By Francesca Norsen Tate, Religion Editor
Brooklyn Daily Eagle
Concerts in Brooklyn:
Evenings Showcase Church’s Music Ministry
The First Unitarian Congregational Society in Brooklyn Heights will be presenting two special evenings of music in support of its highly acclaimed music program. The First Unitarian Quartet, Marielle Murphy, Melissa Paul, K’idar Miller and Andrew Cook-Feltz, will offer two programs of music ranging from Baroque to Modern. Works to be featured will include Vaughan Williams’ cycle, “Songs of Travel”; Samuel Barber’s “Four Songs Opus 13”; plus works from Bach and Handel to William Grant Still, Gershwin, and vocal jazz. Music Director William Peek will accompany on organ and harpsichord, and Alden Gatt will accompany on piano.
Rev. Ana Levy-Lyons, First Unitarian’s senior minister, says, “We are very proud of our congregation’s music program. It is so exciting to be able to feature our soloists and our historic organ in two evening concerts that are available to our friends and neighbors throughout Brooklyn.”
These concerts are presented n First Unitarian’s historic neo-gothic sanctuary on Pierrepont Street (corner of Monroe Place) on Friday March 7 and Friday, March 28 at 8 p.m.
The suggested donation: $25 for single concert; $40 for both concerts, and for students/senior citizens: $15, $25 for both concerts. Patron-level donations include reserved seating and champagne: $75 for single concert, $100 for both concerts.
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‘Israel Talking at the Movies’ Festival Now in Its 7th Year
Israeli cinema has been receiving international acclaim, for cinematography and for tackling challenging and thought-provoking themes. For several years, at least two Brooklyn synagogues have presented Israel film festivals. Every January for the past 10 years the Kane Street Synagogue has presented its Brooklyn Israel Film Festival, and the Brooklyn Heights Synagogue is preparing to host its 7th Annual Israel Talking at the Movies Film Festival for three weeks starting on March 9.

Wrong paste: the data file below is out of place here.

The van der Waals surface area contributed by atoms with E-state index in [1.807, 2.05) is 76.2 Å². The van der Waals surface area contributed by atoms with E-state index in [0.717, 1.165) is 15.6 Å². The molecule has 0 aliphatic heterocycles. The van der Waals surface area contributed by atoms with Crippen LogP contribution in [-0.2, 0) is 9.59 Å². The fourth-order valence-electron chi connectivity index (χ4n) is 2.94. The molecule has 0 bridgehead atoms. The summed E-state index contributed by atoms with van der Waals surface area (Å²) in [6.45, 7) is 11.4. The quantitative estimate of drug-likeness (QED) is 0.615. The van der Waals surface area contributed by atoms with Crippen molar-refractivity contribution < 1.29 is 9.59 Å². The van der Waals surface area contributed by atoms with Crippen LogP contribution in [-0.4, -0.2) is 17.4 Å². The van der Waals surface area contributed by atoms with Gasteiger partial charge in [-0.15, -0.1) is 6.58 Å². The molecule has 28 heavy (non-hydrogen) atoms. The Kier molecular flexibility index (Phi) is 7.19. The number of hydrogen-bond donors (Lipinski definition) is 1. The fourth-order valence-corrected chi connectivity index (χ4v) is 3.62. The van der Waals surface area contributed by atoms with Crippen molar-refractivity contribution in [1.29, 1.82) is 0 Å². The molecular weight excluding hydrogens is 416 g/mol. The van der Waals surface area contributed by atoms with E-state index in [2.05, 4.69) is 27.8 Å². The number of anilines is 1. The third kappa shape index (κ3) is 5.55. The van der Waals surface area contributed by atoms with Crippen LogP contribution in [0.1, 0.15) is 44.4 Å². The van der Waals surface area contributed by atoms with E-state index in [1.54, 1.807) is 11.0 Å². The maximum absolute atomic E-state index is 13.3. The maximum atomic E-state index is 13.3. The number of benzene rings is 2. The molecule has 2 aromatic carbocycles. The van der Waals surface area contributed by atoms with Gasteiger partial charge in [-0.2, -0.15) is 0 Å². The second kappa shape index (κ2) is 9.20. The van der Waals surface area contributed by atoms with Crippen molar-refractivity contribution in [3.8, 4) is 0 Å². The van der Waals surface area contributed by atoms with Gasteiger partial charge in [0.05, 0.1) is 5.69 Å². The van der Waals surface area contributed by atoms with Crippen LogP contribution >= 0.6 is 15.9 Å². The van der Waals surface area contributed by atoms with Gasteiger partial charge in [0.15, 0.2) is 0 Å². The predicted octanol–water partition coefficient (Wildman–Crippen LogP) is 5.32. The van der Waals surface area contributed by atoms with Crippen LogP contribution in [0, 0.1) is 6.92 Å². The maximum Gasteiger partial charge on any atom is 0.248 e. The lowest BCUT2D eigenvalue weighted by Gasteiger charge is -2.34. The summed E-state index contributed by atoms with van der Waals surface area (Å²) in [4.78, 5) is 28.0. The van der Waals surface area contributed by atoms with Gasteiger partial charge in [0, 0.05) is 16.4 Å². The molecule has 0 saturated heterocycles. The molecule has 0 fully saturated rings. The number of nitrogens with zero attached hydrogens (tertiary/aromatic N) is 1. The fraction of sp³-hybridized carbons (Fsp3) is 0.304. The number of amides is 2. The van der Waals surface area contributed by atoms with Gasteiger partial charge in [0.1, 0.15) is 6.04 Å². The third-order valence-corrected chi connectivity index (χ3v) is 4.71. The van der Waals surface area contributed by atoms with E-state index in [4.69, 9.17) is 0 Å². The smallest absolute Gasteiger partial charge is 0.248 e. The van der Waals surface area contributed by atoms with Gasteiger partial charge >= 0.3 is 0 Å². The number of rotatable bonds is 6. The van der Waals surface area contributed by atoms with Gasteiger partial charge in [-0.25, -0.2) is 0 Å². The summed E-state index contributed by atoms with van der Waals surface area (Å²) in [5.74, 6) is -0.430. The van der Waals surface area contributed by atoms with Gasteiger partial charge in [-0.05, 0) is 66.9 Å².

Isaac Zablocki, executive director of the Other Israel Film Festival, will be this year’s facilitator in the festival. Filmgoers will have the chance to grapple with the issues that the movies bring to the service as part of a discussion that will follow each viewing. One of the questions being asked: “How are the Jewish challenges of identity, diversity and responsibility reflected in Israeli films today?”
The films and their viewing dates (on Sunday mornings and Thursday evenings) are: “Do You Believe in Love? – directed by Dani Wasserman (50 min.) on Sunday, March 9 from 11 a.m. to 12:30 p.m.; “The Women Pioneers” – directed by Michal Aviad (50 min.), Thursday, March 13 from 7 p.m. to 8:30 p.m.; “Dove’s Cry”– directed by Ganit Ilouz (52 min.), Sunday, March 23 from 11 a.m. to 12:30 p.m.; and “Mom, Dad, I’m a Muslim” – directed by Anat Tel Mendelvich (58 min.); Thursday, April 3 from 7 p.m. to 8:30 p.m.
Zablocki is the director of film programs at the Jewish Community Center in New York, where he is also the director and a founder of the Israel Film Center. He is the executive director of the Other Israel Film Festival, and the executive director and a founder of ReelAbilities: New York Disabilities Film Festival. Isaac grew up in Israel and served in the Israel Defense Forces as an educational filmmaker. He recently completed his first feature film “Reality Lost.”
The Other Israel Film Festival, now in its 7th year, was founded in 2007. The Festival uses film to foster social awareness and cultural understanding. Their goal is to promote awareness and appreciation of the diversity of the state of Israel. It provides a dynamic and inclusive forum for exploration of, and dialogue about populations in margins of Israeli society, and encourages cinematic expression and creativity dealing with these themes.
Admission for members of the Brooklyn Heights Synagogue is $5 for individual films and $20 for the series; for non-members the cost is $10 for individual films and $30 for the series. RSVP to firstname.lastname@example.org or via phone: 718-522-2070, ext. 21.
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Israel Talking at the Movies: This Year’s Themes